As I listened to Tom and Sally Brown, organic dairy farmers from Groton, New York, describe their struggle with Johne’s, I was reminded of what Dr. Ann Wells, D.V.M., from Arkansas says about cattle stress and its relation to health. This makes so much common sense — not just for Johne’s, but for most diseases and production/reproduction problems: Stress is a major contributor to disease in animals.
When doing farm calls, Wells likes to first observe the cows from a distance in a pasture or in the barn, keeping close track of which animals are not with the rest of the group or who are acting “differently.”
As she walks toward the group, she notices which animals don’t readily get up or act in a predictable manner. She feels that those outliers can be to be early indications of sub-clinical problems, and can help alert a farmer to where management changes are needed.
She then analyzes the body condition of each animal, noticing body fat, hair quality and other factors, which can indicate low-grade conditions. Even noting which animals have the most flies around them is important — flies seem to bother weakened animals more than strong animals.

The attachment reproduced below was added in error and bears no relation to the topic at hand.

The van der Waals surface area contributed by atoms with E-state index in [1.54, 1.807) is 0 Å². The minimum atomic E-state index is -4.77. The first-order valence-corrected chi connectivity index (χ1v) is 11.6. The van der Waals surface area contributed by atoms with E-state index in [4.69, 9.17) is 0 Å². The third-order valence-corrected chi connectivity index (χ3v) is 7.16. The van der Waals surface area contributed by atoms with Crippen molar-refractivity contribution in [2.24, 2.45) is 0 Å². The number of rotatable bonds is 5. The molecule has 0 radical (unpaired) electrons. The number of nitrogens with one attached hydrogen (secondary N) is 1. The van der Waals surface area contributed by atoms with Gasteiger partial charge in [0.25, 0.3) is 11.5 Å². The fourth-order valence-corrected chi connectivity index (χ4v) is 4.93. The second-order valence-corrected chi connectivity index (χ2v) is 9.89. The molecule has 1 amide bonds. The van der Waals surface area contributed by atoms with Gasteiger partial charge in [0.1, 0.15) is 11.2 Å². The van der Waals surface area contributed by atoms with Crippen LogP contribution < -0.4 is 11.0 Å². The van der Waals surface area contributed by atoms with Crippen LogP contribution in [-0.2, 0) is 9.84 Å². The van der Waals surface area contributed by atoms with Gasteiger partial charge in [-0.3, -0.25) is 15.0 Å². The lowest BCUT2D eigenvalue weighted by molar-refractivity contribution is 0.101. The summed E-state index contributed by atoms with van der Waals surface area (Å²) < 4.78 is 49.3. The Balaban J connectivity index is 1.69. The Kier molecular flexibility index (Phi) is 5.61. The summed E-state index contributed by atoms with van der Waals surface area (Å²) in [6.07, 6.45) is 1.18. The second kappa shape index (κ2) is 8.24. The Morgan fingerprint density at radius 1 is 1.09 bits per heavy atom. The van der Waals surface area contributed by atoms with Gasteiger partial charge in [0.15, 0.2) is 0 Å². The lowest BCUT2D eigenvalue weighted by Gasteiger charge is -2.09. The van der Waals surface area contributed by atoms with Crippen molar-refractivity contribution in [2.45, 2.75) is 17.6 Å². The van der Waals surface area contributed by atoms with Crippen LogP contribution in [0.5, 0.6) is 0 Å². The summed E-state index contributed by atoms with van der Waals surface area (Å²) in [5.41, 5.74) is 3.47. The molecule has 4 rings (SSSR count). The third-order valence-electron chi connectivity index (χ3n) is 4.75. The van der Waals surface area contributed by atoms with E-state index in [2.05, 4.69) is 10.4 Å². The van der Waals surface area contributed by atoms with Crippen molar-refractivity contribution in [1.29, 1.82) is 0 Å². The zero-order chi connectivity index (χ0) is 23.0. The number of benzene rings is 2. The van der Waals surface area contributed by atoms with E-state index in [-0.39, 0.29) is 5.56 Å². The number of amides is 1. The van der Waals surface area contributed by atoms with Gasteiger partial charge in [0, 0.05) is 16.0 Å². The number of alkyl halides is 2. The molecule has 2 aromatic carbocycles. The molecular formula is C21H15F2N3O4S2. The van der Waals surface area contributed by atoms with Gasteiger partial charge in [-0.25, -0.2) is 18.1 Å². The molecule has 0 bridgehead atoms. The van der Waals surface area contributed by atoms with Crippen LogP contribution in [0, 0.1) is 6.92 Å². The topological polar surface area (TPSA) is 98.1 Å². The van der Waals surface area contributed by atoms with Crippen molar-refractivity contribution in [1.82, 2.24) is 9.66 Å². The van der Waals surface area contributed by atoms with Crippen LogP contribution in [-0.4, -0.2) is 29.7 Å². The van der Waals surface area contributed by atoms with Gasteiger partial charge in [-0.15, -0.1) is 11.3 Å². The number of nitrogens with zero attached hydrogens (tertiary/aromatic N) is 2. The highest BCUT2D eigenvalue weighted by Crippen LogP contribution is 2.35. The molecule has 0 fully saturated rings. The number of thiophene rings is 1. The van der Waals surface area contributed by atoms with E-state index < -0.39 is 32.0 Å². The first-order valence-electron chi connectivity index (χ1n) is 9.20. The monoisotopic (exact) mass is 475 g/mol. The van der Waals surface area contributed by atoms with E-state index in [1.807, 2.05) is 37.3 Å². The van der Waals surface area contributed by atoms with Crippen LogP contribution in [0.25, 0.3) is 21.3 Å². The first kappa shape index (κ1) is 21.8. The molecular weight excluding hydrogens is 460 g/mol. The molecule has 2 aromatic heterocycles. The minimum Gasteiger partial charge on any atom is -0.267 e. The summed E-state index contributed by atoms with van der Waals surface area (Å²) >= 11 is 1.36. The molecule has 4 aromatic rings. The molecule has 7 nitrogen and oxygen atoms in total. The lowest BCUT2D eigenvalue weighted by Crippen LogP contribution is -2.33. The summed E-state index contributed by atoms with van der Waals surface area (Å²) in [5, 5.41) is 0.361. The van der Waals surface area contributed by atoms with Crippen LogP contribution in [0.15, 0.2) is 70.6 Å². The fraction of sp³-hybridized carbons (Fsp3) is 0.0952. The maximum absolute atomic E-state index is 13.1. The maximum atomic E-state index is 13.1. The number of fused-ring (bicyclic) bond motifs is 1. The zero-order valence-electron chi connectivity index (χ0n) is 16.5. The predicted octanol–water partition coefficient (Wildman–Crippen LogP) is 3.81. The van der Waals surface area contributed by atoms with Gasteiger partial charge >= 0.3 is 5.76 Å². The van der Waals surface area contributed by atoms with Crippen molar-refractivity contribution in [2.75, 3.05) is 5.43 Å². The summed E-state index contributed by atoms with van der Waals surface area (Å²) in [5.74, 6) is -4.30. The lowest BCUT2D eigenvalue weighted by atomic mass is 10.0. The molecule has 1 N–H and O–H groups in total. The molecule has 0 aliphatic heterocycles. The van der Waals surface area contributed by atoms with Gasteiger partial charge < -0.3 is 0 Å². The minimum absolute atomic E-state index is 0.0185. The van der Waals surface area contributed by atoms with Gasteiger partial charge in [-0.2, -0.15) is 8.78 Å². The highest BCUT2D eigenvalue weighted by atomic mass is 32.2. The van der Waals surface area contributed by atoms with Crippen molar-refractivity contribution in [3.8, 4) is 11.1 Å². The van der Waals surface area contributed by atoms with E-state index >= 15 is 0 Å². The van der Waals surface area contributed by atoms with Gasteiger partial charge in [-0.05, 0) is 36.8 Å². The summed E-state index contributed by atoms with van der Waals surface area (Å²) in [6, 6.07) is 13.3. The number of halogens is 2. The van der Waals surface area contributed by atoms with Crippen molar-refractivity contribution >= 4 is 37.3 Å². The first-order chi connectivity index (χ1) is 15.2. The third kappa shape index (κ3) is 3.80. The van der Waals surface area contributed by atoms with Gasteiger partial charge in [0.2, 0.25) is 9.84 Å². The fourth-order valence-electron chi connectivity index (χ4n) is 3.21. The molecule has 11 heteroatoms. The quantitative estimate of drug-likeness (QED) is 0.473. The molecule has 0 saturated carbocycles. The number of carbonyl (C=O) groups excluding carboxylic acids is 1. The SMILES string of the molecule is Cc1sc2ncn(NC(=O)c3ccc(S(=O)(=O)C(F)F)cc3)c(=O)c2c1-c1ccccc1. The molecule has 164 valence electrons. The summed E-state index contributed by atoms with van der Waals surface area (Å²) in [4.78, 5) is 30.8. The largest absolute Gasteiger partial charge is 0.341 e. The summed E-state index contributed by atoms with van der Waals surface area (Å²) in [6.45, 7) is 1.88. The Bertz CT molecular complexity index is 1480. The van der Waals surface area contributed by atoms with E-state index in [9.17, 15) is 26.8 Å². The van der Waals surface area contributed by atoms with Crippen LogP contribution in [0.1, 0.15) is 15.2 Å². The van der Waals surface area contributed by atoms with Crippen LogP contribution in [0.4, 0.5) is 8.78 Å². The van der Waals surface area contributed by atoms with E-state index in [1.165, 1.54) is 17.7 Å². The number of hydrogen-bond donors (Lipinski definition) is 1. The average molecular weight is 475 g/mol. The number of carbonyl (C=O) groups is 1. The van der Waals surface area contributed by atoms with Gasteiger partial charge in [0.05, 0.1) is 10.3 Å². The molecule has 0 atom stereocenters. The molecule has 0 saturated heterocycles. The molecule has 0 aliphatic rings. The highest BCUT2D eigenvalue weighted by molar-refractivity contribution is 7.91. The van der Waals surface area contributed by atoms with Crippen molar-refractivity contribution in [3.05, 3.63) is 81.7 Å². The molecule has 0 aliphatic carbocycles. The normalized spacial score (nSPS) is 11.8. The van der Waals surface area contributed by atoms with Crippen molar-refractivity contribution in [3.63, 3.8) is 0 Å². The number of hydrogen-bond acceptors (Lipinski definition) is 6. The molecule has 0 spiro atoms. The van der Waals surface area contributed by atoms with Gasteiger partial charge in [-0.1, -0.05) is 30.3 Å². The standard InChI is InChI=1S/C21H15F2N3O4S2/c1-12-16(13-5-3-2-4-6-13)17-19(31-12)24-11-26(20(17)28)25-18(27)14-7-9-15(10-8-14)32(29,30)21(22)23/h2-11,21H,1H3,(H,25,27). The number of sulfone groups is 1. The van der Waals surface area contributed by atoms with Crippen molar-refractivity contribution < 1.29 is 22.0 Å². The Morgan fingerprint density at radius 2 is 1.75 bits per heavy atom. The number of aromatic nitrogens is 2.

Sudden or acute stress is often much less of a problem to animals than chronic or periodic stress which can seriously depress the immune system. While it is often easy to detect the causes of acute stress — calving, disease, sudden changes in temperature, it is often more difficult to notice chronic stress because it comes on gradually.
Some common causes of chronic stress include nutritional inadequacy, lack of sufficient clean water, mycotoxins in feed, mud or ice, stray voltage, lack of ample bedding or other discomfort in stalls, and internal parasites.